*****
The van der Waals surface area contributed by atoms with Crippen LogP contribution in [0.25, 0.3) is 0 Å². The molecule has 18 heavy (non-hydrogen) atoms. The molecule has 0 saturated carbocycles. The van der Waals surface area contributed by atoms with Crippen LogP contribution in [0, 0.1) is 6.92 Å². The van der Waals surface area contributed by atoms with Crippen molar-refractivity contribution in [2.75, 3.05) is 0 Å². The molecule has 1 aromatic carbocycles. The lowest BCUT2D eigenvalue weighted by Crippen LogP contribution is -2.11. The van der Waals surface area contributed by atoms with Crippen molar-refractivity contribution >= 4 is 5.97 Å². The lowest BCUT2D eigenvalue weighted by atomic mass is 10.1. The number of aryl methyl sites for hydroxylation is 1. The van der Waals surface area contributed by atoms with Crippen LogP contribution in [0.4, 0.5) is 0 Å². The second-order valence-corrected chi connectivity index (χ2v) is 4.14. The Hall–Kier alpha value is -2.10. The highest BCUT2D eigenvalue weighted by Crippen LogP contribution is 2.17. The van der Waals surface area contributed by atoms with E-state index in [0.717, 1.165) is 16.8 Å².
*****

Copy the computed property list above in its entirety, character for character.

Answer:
The van der Waals surface area contributed by atoms with Crippen LogP contribution in [0.25, 0.3) is 0 Å². The molecule has 18 heavy (non-hydrogen) atoms. The molecule has 0 saturated carbocycles. The van der Waals surface area contributed by atoms with Crippen LogP contribution in [0, 0.1) is 6.92 Å². The van der Waals surface area contributed by atoms with Crippen molar-refractivity contribution in [2.75, 3.05) is 0 Å². The molecule has 1 aromatic carbocycles. The lowest BCUT2D eigenvalue weighted by Crippen LogP contribution is -2.11. The van der Waals surface area contributed by atoms with Crippen molar-refractivity contribution >= 4 is 5.97 Å². The lowest BCUT2D eigenvalue weighted by atomic mass is 10.1. The number of aryl methyl sites for hydroxylation is 1. The van der Waals surface area contributed by atoms with Crippen LogP contribution in [0.4, 0.5) is 0 Å². The second-order valence-corrected chi connectivity index (χ2v) is 4.14. The Hall–Kier alpha value is -2.10. The highest BCUT2D eigenvalue weighted by Crippen LogP contribution is 2.17. The van der Waals surface area contributed by atoms with E-state index in [0.717, 1.165) is 16.8 Å².